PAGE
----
Although primary earnings per share (EPS) is less than simple EPS, and fully diluted EPS is less than primary EPS, additional testing must be done to assure that maximum dilution has occurred. Anti-dilutive securities should be excluded from calculations.

## Primary EPS

The only potentially anti-dilutive securities that influence the calculation of primary EPS are bonds.

The interest savings per issuable common share are \$1.04, which was found by dividing the total savings (\$62,400) by the number of issuable shares (60,000). This result is far below primary EPS without it (\$1.68).

The second number above was found by dividing the earnings adjusted for preferred dividends (\$2,005,000) by 1,191,726 (the number of outstanding shares plus the net number issuable from warrants). Thus, the bonds are dilutive for primary EPS.

## Fully Diluted EPS

The identification of anti-dilutive effects in fully diluted EPS is more complicated than in primary EPS because there are three factors to consider:

The first phase is to calculate the additional earnings per issuable share of each of them. These results are shown below.

The EPS result before considering these factors is \$1.68, which is found by dividing the adjusted reported income by the number of outstanding shares plus shares issuable from the warrants (1,194,117), as shown in the example below.

Thus, none of the three is obviously anti-dilutive and the next phase must be performed.

At this stage, each security is included in the calculation in order of most to least dilutive. The first step includes the bonds.

The numerator equals the \$2,005,000 seen above plus \$62,400 of interest savings. The denominator is the 1,194,117 seen above plus 60,000 shares. The result is \$1.65 per share, as shown in the second column of the above example.

At the next step, the preferred dividends saving per share (\$1.13) is seen to be dilutive of the \$1.65 EPS from step 1. Thus, it should be included.

The calculations are shown in the third column of the above example. The numerator is not adjusted for preferred dividends paid and the denominator is increased by the 150,000 shares of common that would be issued. The result is \$1.59 per share.

The third step is the comparison of this result with the additional EPS provided by the contingent agreement (\$1.65).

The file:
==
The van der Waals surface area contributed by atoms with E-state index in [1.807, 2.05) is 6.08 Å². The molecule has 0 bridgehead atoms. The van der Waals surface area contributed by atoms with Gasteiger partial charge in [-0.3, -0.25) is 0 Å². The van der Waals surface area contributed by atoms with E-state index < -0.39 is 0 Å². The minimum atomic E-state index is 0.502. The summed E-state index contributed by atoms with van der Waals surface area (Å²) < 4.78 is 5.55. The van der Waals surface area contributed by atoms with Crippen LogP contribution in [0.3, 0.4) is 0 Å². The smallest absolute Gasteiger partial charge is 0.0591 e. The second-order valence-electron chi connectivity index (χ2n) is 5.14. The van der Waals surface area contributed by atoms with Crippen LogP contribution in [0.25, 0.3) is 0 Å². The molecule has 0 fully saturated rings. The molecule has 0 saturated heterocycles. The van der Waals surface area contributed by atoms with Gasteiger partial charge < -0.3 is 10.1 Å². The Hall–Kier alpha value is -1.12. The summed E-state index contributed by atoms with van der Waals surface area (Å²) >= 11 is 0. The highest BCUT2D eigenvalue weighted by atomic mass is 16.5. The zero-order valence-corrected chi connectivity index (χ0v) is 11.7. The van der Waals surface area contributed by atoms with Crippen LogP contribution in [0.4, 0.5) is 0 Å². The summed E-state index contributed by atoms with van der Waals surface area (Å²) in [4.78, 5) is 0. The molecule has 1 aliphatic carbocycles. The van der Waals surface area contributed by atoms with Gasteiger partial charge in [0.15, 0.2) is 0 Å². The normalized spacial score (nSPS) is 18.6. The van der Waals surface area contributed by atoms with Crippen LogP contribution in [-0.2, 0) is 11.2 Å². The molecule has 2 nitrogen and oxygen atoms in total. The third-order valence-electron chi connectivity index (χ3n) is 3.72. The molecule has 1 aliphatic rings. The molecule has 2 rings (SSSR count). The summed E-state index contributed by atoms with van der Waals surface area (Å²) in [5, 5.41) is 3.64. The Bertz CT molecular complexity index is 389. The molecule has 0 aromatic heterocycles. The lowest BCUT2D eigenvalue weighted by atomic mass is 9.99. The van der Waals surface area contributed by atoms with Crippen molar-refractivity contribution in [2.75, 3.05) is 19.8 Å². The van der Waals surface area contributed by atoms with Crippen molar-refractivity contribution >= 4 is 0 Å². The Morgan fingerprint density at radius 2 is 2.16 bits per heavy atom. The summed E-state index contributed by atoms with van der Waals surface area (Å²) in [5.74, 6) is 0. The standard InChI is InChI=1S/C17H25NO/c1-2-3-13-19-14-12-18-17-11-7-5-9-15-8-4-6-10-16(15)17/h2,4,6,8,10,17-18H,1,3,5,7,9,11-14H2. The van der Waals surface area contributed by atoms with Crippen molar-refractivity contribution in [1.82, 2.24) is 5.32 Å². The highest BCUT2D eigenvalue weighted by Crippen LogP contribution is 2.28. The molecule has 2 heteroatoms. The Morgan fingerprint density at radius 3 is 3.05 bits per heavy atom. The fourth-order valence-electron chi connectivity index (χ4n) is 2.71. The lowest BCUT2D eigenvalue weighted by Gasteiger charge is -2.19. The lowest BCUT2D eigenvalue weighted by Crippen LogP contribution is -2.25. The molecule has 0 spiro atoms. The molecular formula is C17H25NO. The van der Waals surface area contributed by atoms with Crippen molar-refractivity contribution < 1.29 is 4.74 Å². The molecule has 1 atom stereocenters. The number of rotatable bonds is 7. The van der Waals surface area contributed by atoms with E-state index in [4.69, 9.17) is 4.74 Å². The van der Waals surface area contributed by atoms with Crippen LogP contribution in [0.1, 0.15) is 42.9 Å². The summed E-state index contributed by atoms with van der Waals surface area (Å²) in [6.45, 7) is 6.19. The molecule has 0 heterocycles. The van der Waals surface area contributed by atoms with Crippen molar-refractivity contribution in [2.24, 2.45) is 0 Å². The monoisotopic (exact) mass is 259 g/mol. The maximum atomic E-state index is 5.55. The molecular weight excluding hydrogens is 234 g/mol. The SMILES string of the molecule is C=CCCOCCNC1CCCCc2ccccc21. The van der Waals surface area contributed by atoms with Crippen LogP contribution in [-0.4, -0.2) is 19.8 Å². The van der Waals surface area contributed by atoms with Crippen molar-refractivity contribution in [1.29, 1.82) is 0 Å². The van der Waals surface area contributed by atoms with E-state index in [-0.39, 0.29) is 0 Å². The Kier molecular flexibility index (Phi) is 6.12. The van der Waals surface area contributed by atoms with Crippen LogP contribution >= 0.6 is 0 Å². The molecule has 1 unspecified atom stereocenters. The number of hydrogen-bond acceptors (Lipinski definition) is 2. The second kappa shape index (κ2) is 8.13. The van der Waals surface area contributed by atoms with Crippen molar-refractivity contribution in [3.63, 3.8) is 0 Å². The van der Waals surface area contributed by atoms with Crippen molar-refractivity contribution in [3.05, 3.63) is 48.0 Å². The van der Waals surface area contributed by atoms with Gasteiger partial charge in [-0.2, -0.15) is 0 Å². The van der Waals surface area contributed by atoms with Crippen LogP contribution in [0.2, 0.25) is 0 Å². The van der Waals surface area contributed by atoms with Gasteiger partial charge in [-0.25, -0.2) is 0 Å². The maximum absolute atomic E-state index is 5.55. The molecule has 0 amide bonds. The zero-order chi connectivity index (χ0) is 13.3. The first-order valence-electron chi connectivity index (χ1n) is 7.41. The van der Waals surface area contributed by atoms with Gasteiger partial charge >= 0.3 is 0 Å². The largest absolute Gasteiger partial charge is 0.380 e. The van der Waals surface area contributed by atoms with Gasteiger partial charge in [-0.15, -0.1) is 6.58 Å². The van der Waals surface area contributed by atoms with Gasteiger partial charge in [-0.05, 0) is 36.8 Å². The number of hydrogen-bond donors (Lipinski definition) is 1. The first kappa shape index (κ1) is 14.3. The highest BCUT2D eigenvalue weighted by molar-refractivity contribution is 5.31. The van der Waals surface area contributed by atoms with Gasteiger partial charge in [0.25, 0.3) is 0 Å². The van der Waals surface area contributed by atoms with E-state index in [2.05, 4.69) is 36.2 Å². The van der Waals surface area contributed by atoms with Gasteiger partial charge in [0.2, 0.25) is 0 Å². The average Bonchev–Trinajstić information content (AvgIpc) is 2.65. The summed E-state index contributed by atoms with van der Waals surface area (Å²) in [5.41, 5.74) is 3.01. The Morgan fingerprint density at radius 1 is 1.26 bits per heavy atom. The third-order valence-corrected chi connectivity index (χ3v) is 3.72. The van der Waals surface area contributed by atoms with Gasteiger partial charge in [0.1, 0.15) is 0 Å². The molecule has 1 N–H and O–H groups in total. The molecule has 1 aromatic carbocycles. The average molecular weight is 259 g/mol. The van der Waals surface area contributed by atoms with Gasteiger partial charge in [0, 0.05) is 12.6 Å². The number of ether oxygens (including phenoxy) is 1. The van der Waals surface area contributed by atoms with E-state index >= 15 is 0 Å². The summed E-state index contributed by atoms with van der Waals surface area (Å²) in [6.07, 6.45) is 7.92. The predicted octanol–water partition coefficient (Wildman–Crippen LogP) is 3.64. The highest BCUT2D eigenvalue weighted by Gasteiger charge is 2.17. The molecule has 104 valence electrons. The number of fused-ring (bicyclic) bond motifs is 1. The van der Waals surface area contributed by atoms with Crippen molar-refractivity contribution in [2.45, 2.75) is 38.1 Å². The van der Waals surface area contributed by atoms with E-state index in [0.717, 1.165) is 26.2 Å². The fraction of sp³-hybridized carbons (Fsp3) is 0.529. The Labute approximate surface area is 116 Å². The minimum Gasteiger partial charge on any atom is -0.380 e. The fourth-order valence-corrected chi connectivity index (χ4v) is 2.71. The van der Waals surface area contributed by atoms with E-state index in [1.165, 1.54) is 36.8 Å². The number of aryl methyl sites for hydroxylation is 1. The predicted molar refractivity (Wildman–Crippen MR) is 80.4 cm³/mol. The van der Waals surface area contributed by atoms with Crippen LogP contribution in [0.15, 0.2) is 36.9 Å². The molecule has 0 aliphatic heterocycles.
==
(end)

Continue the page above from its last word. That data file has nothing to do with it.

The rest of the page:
Since its effect per share is greater than \$1.59, the agreement is anti-dilutive and it should be omitted. As confirmation, observe that the \$1.59 is lower than the preliminary result of \$1.60 seen in the above example.

### Materiality Test

Before determining what EPS disclosures are to be provided, these preliminary results must be tested for the materiality of the dilution.

The test shows that fully diluted EPS (\$1.59) is only 93% of simple EPS (\$1.71). Therefore, in this case, the company in question must report both primary and fully diluted EPS.

### What determines whether a contingent agreement is anti-dilutive or not?

A contingent agreement is considered anti-dilutive if its effect per share would be less than fully diluted EPS. If it was more, then the additional shares would be dilutive to the EPS number.

### When is it necessary to show both primary and fully diluted EPS?

There are two cases in which a company must disclose both primary and fully diluted EPS: (1) when the company has an available conversion privilege on its convertible securities and (2) when the average market price of the common stock was below the exercise price of those securities. In cases one and two, adjusted EPS is higher than basic EPS, which results in a slight dilution of earnings per share.

### What are the factors that determine whether preferred dividends are dilutive?

Preferred dividends are not considered anti-dilutive when they pay an amount equal to or less than the same stockholder's portion of income before preferred dividends divided by basic earnings per share.

### If fully diluted EPS is higher than the basic EPS, do I need to show both numbers?

Yes, you must show both numbers. Fully diluted EPS will always be adjusted for any convertible Debentures and warrants that could come due.

### Why do convertible Debentures and warrants affect the calculation of fully diluted EPS?

Investors should be able to tell if their earnings are being diluted by these securities. This calculation is used to show that number, but it also uses the potential shares that could result from exercising the convertible security.

True is a Certified Educator in Personal Finance (CEPF®), a member of the Society for Advancing Business Editing and Writing, contributes to his financial education site, Finance Strategists, and has spoken to various financial communities such as the CFA Institute, as well as university students like his Alma mater, Biola University, where he received a bachelor of science in business and data analytics.

To learn more about True, visit his personal website, view his author profile on Amazon, his interview on CBS, or check out his speaker profile on the CFA Institute website.